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SOST-related sclerosing bone dysplasia

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Description

SOST-related sclerosing bone dysplasia is a disorder of bone development characterized by excessive bone formation (hyperostosis). As a result of hyperostosis, bones throughout the body are denser and wider than normal, particularly the bones of the skull. Affected individuals typically have an enlarged jaw with misaligned teeth. People with this condition may also have a sunken appearance of the middle of the face (midface hypoplasia), bulging eyes with shallow eye sockets (ocular proptosis), and a prominent forehead. People with this condition often experience headaches because increased thickness of the skull bones increases pressure on the brain. The excessive bone formation seen in this condition seems to occur throughout a person's life, so the skeletal features become more pronounced over time. However, the excessive bone growth may only occur in certain areas.

Abnormal bone growth can pinch (compress) the cranial nerves, which emerge from the brain and extend to various areas of the head and neck. Compression of the cranial nerves can lead to paralyzed facial muscles (facial nerve palsy), hearing loss, vision loss, and a sense of smell that is diminished (hyposmia) or completely absent (anosmia). Abnormal bone growth can cause life-threatening complications if it compresses the part of the brain that is connected to the spinal cord (the brainstem).

There are two forms of SOST-related sclerosing bone dysplasia: sclerosteosis and van Buchem disease. The two forms are distinguished by the severity of their symptoms.

Sclerosteosis is the more severe form of the disorder. People with sclerosteosis are often tall and have webbed or fused fingers (syndactyly), most often involving the second and third fingers. The syndactyly is present from birth, while the skeletal features typically appear in early childhood. People with sclerosteosis may also have absent or malformed nails.

Van Buchem disease represents the milder form of the disorder. People with van Buchem disease are typically of average height and do not have syndactyly or nail abnormalities. Affected individuals tend to have less severe cranial nerve compression, resulting in milder neurological features. In people with van Buchem disease, the skeletal features typically appear in childhood or adolescence.

Frequency

SOST-related sclerosing bone dysplasia is a rare condition; its exact prevalence is unknown.

Approximately 100 individuals with sclerosteosis have been reported in the scientific literature. Sclerosteosis is most common in the Afrikaner population of South Africa.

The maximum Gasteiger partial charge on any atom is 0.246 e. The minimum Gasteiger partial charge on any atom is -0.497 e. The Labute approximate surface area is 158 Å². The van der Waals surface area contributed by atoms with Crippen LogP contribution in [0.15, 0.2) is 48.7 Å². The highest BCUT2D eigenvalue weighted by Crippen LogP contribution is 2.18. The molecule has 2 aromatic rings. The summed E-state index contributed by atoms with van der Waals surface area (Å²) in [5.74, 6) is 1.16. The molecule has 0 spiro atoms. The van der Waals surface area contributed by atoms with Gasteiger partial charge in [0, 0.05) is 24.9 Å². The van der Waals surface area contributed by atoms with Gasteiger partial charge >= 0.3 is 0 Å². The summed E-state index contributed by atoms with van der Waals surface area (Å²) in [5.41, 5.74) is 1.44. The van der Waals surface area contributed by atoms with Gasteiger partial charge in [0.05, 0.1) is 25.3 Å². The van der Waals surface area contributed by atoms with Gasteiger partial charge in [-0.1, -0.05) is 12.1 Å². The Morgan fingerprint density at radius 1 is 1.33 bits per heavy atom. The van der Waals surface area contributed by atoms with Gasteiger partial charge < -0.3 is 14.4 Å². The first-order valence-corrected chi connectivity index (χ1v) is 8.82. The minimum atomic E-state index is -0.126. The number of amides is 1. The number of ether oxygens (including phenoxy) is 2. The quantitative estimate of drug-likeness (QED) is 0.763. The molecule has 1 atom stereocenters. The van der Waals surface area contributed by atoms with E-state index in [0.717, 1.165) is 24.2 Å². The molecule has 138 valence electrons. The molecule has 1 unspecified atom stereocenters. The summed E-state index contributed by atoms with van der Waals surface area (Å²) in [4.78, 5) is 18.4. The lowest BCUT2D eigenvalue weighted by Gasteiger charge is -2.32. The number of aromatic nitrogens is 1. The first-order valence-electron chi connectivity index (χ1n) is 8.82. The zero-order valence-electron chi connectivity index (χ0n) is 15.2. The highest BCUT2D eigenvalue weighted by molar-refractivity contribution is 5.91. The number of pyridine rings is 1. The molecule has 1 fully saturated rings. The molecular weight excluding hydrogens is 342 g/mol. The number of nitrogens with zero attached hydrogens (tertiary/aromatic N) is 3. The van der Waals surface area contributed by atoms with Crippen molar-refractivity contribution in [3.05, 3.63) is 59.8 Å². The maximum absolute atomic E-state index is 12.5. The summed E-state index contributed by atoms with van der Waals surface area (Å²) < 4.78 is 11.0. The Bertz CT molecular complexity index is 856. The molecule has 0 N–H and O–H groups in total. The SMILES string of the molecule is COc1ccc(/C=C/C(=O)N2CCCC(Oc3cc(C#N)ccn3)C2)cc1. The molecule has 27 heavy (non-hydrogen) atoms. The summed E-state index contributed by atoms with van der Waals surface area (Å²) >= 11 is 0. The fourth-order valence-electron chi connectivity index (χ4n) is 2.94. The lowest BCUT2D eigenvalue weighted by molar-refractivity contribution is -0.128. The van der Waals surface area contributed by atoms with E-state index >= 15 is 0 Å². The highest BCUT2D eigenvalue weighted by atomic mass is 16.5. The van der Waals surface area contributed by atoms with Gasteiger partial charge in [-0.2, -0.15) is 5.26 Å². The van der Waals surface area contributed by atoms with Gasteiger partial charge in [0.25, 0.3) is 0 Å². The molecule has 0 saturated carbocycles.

Van Buchem disease has been reported in approximately 30 people. Most people with van Buchem disease are of Dutch ancestry.

Causes

SOST-related sclerosing bone dysplasia is caused by mutations in or near the SOST gene. The SOST gene provides instructions for making the protein sclerostin. Sclerostin is produced in osteocytes, which are a type of bone cell. The main function of sclerostin is to stop (inhibit) bone formation.

Mutations in the SOST gene that cause sclerosteosis prevent the production of any functional sclerostin. A lack of sclerostin disrupts the inhibitory role it plays during bone formation, causing excessive bone growth.

SOST mutations that cause van Buchem disease result in a shortage of functional sclerostin. This shortage reduces the protein's ability to inhibit bone formation, causing the excessive bone growth seen in people with van Buchem disease.

Inheritance

This condition is inherited in an autosomal recessive pattern, which means both copies of the gene in each cell have mutations. The parents of an individual with an autosomal recessive condition each carry one copy of the mutated gene, but they typically do not show signs and symptoms of the condition.

Other Names for This Condition

  • hyperostosis corticalis generalisata
  • hyperotosis corticalis generalisata familiaris
  • hyperphosphatasemia tarda
  • sclerosteosis
  • SOST sclerosing bone dysplasia
  • van Buchem disease

Additional Information & Resources

Genetic and Rare Diseases Information Center

Patient Support and Advocacy Resources

Catalog of Genes and Diseases from OMIM

Scientific Articles on PubMed

References

  • Balemans W, Van Hul W. Human genetics of SOST. J Musculoskelet Neuronal Interact. 2006 Oct-Dec;6(4):355-6. Review. Citation on PubMed
  • Gardner JC, van Bezooijen RL, Mervis B, Hamdy NA, Löwik CW, Hamersma H, Beighton P, Papapoulos SE. Bone mineral density in sclerosteosis; affected individuals and gene carriers. J Clin Endocrinol Metab. 2005 Dec;90(12):6392-5. Epub 2005 Sep 27. Citation on PubMed
  • Hamersma H, Gardner J, Beighton P. The natural history of sclerosteosis. Clin Genet. 2003 Mar;63(3):192-7. Erratum in: Clin Genet. 2003 Aug;64(2):176. Citation on PubMed
  • van Bezooijen RL, ten Dijke P, Papapoulos SE, Löwik CW. SOST/sclerostin, an osteocyte-derived negative regulator of bone formation. Cytokine Growth Factor Rev. 2005 Jun;16(3):319-27. Review. Citation on PubMed
  • Vanhoenacker FM, Balemans W, Tan GJ, Dikkers FG, De Schepper AM, Mathysen DG, Bernaerts A, Hul WV. Van Buchem disease: lifetime evolution of radioclinical features. Skeletal Radiol. 2003 Dec;32(12):708-18. Epub 2003 Oct 1. Citation on PubMed
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